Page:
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Keck Interferometer (KI)

Keck Interferometer (KI) mission graphic

Phase: Operating

Mission Project Home Page -

Program(s):Exoplanet Exploration

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The Keck Interferometer is a ground-based component of NASA's Exoplanet Exploration Program. At 4,150 meters (13,600 feet) above the Pacific Ocean, atop the dormant volcano Mauna Kea on the "Big Island" of Hawaii, the twin Keck Telescopes are the world's largest telescopes for optical and near-infrared astronomy. The Keck Interferometer joins these giant telescopes to form a powerful astronomical instrument.

The basic concept for the Keck Interferometer was described in the TOPS (Toward Other Planetary Systems) report and restated in the 1996 Road Map for the Exploration of Neighboring Planetary Systems, reviewed by a blue ribbon panel chaired by Professor Charles Townes, a Nobel Prize winning physicist. In 1996, in response to the recommendations of these and other advisory committees, NASA embarked on a program to implement the Keck Interferometer project. NASA selected JPL to implement the interferometer jointly with the California Association for Research in Astronomy (CARA). In 1996, NASA also joined as a partner in the Keck Observatory.

Since 2003, the Keck Interferometer has been in scheduled operation for a range of peer-reviewed science programs. For example, KI observations have been used to study questions about the origins of stars and galaxies. Recent results include observations of disks around young stars which may be in the process of forming planets, and measurements of the massive disks of gas and dust surrounding the black holes at the center of several nearby galaxies.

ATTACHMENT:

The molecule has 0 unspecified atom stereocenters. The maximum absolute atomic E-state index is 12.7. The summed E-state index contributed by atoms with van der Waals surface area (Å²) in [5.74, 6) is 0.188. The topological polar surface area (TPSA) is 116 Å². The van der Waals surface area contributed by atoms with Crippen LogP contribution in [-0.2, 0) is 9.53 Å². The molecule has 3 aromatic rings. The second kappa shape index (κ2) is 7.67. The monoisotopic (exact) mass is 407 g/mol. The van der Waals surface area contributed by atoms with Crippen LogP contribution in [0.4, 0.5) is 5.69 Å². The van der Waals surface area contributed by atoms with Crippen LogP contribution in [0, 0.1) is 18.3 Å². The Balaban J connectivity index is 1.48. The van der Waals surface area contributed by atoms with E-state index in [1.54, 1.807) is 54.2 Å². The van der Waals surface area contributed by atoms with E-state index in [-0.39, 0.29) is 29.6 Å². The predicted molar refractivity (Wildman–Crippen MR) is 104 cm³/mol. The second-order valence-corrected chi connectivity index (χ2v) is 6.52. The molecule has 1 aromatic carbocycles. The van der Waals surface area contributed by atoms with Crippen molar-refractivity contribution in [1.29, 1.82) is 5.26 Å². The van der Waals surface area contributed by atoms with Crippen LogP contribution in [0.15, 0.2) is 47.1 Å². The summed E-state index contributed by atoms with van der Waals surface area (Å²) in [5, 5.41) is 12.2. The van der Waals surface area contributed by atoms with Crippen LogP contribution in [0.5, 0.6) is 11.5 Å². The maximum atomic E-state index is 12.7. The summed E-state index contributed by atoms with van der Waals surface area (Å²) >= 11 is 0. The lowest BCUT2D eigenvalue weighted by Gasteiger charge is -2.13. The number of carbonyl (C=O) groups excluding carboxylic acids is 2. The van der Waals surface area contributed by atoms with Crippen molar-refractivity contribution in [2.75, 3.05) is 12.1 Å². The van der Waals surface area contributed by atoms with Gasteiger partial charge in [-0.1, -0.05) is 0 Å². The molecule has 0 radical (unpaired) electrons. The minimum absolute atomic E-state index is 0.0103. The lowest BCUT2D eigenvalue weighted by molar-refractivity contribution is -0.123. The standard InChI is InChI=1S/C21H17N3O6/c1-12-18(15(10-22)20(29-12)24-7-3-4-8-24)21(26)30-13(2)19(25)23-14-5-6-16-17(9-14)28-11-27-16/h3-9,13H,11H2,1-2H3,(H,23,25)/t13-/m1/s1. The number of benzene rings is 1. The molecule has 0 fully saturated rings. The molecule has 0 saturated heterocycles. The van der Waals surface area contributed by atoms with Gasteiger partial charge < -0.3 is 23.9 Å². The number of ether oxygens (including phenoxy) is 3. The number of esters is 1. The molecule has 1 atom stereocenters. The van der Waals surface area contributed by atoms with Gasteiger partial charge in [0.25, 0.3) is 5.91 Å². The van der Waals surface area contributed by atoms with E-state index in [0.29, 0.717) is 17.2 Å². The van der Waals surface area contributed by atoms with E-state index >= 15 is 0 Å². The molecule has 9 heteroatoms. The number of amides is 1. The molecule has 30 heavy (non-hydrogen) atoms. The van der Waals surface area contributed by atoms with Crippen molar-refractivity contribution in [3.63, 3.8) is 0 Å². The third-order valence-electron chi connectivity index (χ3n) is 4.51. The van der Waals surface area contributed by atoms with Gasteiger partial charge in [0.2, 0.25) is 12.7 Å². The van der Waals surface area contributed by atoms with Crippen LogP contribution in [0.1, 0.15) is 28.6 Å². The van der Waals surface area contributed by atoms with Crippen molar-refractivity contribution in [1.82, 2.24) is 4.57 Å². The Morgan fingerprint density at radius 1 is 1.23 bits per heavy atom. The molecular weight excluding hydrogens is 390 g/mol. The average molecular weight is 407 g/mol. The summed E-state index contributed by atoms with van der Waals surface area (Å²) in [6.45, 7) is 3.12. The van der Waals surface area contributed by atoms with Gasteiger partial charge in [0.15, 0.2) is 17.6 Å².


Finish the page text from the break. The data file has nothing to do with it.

In 2008 and 2009, the Keck Interferometer Nuller conducted operations for a group of key projects to study emissions from faint dust clouds around other stars. These dust clouds reflect light and give off heat, and so interfere with the search for planets. The KI observations are several times more sensitive than previous searches. Most nearby stars searched by KI had no detected dust clouds, and thus they remain as viable candidates for future searches for terrestrial planets.

Ongoing improvements to KI, funded by a grant from the National Science Foundation to the Keck Observatory, will build on the existing infrastructure to add the capability to observe much fainter targets, and to add an astrometry mode which will measure the true mass of exoplanets and test the effects of general relativity at the center of our own galaxy.

Related Links
  • Virtual Tour of the KI -
  • Animation of the KI -